Interviews: John Baumann

Photo by Natalie Rhea Riggs. Courtesy of the Artist.

Photo by Natalie Rhea Riggs. Courtesy of the Artist.

by: Thomas D. Mooney
Editor-in-Chief

In Texas, if you’re a songwriter, it’s not weird to go with the three name stage title. Hell, it’s actually kind of cool. John Edward Baumman may have dropped the middle name earlier this year, but like all the three namers in Texas Music–Ray Wylie Hubbard, Robert Earl Keen, William Clark Green, Jimmie Dale Gilmore, etc–Baumann too has a gift for storytelling and lessons learned. 

The six-tracks that make up his latest EP, Departures, finds the Texas songsmith hitting a stride in just about every way imaginable.

There’s a sonic punch on Departures that we haven’t heard before. There’s a dynamic pop to Departures that runs its’ entire length. The guitars moan here. They cut there. 

Where previous releases–West Texas Vernacular and High Plains Alchemy–saw Baumann writing about the cultural intricacies of Texas in general and West Texas specifically, Departures broadens the scope while never losing the personal details and specifics that makes Baumann’s songwriting identifiable–and it’s not just Baumann finding magic chorus lines that can string together the storytelling. The Steve Earle punching “Vices” has Baumann showing that chorus doesn’t have to be dumbed down to be an anthem. 

There’s a smooth comfort to Baumann’s vocals. At times in the past, he was cramming in as many syllables in as possible like a Panhandle Springsteen circa, 1973 (Greeting from Asbury Park, N.J. and The Wild, the Innocent, & the E Street Shuffle). His Texas drawl is relaxed, but still has a touch of that anxiousness that you’ve heard in the past. It comes in the desperation of “Bay City Blues.”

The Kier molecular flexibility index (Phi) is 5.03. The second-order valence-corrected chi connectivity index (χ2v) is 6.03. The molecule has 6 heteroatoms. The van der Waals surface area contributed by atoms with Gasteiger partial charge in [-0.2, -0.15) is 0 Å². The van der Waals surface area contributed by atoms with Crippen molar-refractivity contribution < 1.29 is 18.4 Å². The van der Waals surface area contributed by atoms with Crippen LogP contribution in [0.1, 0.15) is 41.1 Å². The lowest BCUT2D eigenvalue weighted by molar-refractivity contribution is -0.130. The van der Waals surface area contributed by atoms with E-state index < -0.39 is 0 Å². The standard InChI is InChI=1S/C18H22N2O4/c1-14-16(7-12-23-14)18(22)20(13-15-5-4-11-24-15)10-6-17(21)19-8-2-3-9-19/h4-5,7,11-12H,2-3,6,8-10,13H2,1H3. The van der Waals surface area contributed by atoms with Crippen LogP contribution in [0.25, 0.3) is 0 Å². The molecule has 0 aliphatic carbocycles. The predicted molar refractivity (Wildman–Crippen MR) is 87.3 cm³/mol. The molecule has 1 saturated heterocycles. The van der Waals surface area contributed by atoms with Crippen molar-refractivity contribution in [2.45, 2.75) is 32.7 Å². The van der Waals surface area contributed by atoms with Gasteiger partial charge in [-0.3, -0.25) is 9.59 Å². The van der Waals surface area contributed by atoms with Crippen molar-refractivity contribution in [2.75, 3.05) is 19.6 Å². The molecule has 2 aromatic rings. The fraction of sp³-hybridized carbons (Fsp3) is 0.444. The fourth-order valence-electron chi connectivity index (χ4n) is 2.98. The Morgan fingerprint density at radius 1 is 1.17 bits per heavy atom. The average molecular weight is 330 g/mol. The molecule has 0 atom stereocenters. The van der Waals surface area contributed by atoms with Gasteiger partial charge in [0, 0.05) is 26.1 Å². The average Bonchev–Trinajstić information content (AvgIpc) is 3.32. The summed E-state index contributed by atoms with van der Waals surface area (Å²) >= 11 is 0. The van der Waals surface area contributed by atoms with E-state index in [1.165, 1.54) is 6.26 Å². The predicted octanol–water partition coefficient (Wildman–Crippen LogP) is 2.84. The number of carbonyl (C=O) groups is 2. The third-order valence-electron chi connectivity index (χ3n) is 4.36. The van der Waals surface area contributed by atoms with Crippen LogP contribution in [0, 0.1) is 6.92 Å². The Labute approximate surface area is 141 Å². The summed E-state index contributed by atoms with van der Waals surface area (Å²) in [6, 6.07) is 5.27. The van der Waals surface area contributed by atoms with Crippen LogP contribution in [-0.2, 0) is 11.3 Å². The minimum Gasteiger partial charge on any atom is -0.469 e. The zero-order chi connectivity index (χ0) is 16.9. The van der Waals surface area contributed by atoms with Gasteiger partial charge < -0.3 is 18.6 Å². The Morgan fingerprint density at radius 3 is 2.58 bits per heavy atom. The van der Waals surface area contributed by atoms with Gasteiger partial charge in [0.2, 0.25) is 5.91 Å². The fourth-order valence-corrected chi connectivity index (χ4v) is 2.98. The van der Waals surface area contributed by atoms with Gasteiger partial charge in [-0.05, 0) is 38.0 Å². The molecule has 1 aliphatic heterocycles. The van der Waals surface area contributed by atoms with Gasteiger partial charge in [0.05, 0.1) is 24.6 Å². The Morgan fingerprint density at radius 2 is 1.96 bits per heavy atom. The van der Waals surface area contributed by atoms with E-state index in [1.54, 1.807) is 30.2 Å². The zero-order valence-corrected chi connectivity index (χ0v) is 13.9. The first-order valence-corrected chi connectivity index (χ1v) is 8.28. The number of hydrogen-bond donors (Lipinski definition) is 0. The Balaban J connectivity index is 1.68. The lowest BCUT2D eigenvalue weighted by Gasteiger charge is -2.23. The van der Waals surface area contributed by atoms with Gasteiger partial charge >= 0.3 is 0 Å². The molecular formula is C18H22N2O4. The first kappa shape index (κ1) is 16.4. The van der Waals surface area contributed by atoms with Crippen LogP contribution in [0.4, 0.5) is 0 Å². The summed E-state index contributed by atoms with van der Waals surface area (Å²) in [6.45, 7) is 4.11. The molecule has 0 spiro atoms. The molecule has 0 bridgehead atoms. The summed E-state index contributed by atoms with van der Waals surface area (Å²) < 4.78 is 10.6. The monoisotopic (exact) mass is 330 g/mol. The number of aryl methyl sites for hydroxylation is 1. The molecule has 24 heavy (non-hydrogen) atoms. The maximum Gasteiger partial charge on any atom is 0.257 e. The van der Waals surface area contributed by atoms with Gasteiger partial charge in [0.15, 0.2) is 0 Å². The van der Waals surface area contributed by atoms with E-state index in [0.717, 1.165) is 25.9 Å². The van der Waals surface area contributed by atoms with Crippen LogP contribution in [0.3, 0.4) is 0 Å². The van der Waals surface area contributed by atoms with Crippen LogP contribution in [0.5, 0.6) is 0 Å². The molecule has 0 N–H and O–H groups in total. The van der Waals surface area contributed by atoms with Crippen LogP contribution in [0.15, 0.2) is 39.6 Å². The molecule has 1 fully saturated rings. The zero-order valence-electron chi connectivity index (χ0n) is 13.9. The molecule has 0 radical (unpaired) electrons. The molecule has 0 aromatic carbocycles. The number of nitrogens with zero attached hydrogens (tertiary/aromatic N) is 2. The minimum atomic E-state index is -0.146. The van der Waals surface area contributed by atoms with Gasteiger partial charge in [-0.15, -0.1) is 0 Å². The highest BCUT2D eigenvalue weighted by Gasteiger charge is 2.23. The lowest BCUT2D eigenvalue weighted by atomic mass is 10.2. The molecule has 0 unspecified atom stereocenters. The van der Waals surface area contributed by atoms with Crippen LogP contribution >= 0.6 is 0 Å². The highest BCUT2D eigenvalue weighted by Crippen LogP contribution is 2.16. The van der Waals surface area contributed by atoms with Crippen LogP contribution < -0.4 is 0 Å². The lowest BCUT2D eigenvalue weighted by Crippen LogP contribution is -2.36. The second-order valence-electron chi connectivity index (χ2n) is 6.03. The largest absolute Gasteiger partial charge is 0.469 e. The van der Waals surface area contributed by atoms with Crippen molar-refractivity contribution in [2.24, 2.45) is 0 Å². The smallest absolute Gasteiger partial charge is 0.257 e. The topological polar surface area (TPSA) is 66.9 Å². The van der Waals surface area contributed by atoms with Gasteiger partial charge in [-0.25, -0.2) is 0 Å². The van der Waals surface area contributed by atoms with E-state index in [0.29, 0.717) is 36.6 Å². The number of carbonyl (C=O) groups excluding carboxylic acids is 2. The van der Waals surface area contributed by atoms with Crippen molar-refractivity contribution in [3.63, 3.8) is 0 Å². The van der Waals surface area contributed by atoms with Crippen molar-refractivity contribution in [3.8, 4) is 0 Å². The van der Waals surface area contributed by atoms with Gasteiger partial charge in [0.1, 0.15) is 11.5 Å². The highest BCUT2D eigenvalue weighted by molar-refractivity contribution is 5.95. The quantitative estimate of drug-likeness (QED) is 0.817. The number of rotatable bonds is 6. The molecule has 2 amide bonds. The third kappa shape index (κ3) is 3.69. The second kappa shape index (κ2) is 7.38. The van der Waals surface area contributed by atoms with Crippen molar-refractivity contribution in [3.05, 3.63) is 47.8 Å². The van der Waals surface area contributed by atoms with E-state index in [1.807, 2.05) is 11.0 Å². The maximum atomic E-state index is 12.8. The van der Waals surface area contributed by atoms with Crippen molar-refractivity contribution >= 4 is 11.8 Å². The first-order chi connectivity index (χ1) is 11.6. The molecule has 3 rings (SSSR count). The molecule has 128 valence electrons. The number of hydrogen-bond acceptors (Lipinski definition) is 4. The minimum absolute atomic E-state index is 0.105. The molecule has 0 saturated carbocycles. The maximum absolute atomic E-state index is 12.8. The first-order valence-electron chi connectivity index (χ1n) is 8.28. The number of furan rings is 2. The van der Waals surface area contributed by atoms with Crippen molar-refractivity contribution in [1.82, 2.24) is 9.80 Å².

We caught up with the rising singer-songwriter to discuss songwriting and Departures earlier this week. Baumann and company will be playing at The Blue Light tonight (Saturday, Nov 14) with Alex Culbreth opening. Find Departures there or online here. Listen to “Vices” below.

New Slang: Where did these songs come from? Were they planned to be used for an EP or were you initially thinking full-length?

John Baumann: I knew we were going to be going to be doing an EP. I think we were just excited to get into the studio and refresh what I’d been putting out. Have a little more update and polish–have a better produced and sounding record. We were just eager to get something new out. Not have the “Edward” associated with it. The songs were all chosen and written at random. There’s nothing that really binds them together. With calling the EP Departures, I’m no longer using my middle name, none of the songs really have that theme running through them that the last two records had. I quit my day job and doing music full time now. It just felt right to call it Departures